Teachers return to school for the summer term facing an acute moral hazard. For the second year running, they are expected to go beyond their brief and deliver summary judgement on their students, this time through teacher-assessed grades.
Except that, last year, grades were submitted in the belief that they would be subject to national standardisation, and that the final decision would be made by the exam boards. This year, the judgements will be left to teachers and schools. There will be no national standardisation, and the system will rest on trust – in the professional behaviour of teachers.
The education secretary says that teachers can be trusted. Yes, yes – but trusted to do what? Trusted to withstand undue pressure? Trusted to invent from scratch a new method of determining grades in the absence of exams? Trusted to arrive at a grade distribution that is comparable with other schools’, the decisions of which they have no way of controlling?
Trusted, in effect, to do the jobs of the exam boards and the regulator. Is that trust or travesty?
GCSE 2021: Teachers left in an impossible position
Teachers will try to be objective and fair. And, on the margins, they may understandably be generous in their assessments. But the lines they draw won’t be acceptable to everyone, and they may be subject to direct or indirect pressure.
They will be anticipating that their decisions may draw them into appeals and complaints. Each school will be aware that their decisions will be used to compare them with neighbouring schools. This amounts to a moral hazard.
The Department for Education, Ofqual, the Joint Council for Qualifications and the exam boards have stepped smartly away from what looks increasingly like a time bomb. Schools are expected not only to administer the grading process, but to have to write their own quality-assurance policies, and then document exactly how they implemented them.
There will be no external standardisation of grades – but rest assured that the school and its staff will bear the brunt of a messy appeals process extending well into the summer holidays.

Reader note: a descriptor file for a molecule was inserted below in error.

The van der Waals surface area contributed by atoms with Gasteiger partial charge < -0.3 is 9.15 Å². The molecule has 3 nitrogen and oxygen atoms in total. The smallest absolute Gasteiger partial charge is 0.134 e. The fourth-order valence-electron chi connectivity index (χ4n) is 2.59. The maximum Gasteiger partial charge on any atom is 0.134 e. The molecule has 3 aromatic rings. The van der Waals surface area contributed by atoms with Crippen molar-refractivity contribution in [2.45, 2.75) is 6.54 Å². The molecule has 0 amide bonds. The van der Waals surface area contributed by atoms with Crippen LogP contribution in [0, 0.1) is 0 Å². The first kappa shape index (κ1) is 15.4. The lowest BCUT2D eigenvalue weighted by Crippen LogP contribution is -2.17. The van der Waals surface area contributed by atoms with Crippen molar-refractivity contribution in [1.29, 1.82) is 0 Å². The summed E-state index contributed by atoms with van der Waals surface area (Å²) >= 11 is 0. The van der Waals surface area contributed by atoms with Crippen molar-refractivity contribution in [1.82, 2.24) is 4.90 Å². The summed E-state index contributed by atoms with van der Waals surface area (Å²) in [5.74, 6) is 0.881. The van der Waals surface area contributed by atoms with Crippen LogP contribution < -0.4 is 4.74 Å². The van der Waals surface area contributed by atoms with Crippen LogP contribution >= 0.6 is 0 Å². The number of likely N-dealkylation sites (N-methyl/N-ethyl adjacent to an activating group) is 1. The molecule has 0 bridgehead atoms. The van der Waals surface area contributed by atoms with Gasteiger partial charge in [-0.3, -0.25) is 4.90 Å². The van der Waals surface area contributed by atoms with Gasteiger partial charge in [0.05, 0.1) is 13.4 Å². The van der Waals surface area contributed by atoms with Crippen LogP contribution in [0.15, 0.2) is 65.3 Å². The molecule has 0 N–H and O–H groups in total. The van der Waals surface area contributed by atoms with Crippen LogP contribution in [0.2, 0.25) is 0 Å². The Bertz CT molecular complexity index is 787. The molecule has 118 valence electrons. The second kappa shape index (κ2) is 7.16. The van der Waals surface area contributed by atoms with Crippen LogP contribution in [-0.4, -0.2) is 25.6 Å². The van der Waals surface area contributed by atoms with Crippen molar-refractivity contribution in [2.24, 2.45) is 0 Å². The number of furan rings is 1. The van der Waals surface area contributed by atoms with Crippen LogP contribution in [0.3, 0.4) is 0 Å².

One sliver of light was afforded by the possibility of setting rigorous assessments using exam-board materials in controlled conditions in the summer, given that most students would be likely to be back in school. There were grounds for hoping that this would at least guarantee some standardisation and fairness.
Exam boards were tasked with providing additional assessment materials for use in this way. The decision to make them publicly available was rightly seen as a car crash, and hastily revised. But now that the materials have been released to schools, we find that they consist almost entirely of past papers.
No external checks – and no protection
Teachers and schools are in the driving seat of what looks like a runaway car. There is still no agreement on the desired destination. What is the standard that we are being asked to use for students in summer 2021?
The JCQ says that grades should be comparable to those observed in previous years when exams were held under normal conditions – so 2017-19. Yet the secretary of state assured us numerous times that this year’s students would not be disadvantaged compared with last summer’s cohort – and grades were inflated overall last year. Indeed, before Christmas, in a letter to DfE, Ofqual recommended that the standard should be that of 2020, adjusted to remove unevenness between subjects and schools.
The latest U-turn is no doubt a result of worries about "Weimar Republic" levels of grade inflation this year. The hope is that teachers will look to pre-Covid results and try to stick to these, but, understandably, will make more lenient judgements on the margins.
Simon Lebus, Ofqual's chief regulator, has said out loud that this would be a perfectly reasonable outcome of the exercise of teachers’ professional judgement, and not something that can be questioned by exam boards.
The end result may well turn out OK, and roughly in line with the more generous grading of last year. But this would be at system level. The risk remains that there will be significant unevenness between schools, and thus considerable unfairness at individual level.
How is this a better outcome than one that gave a bigger role to exam boards, and made use of algorithms? Both solutions aim at system-level, aggregate outcomes that look like other years. In other words, roughly the right number of students get a particular grade. But neither solution can guarantee equitable individual outcomes – or promise that the right students will get those grades.
With exams cancelled, with the exam boards’ additional assessment material so old it might as well all be in Latin, and with no provision for external standardisation, there is simply no adequate external check – or protection for teachers.
The authorities are being honest and realistic in admitting some degree of inflation this year. They have been less up-front about admitting to their failure to insure against unfairness.
Kevin Stannard is director of innovation and learning at the Girls’ Day School Trust. He tweets @KevinStannard1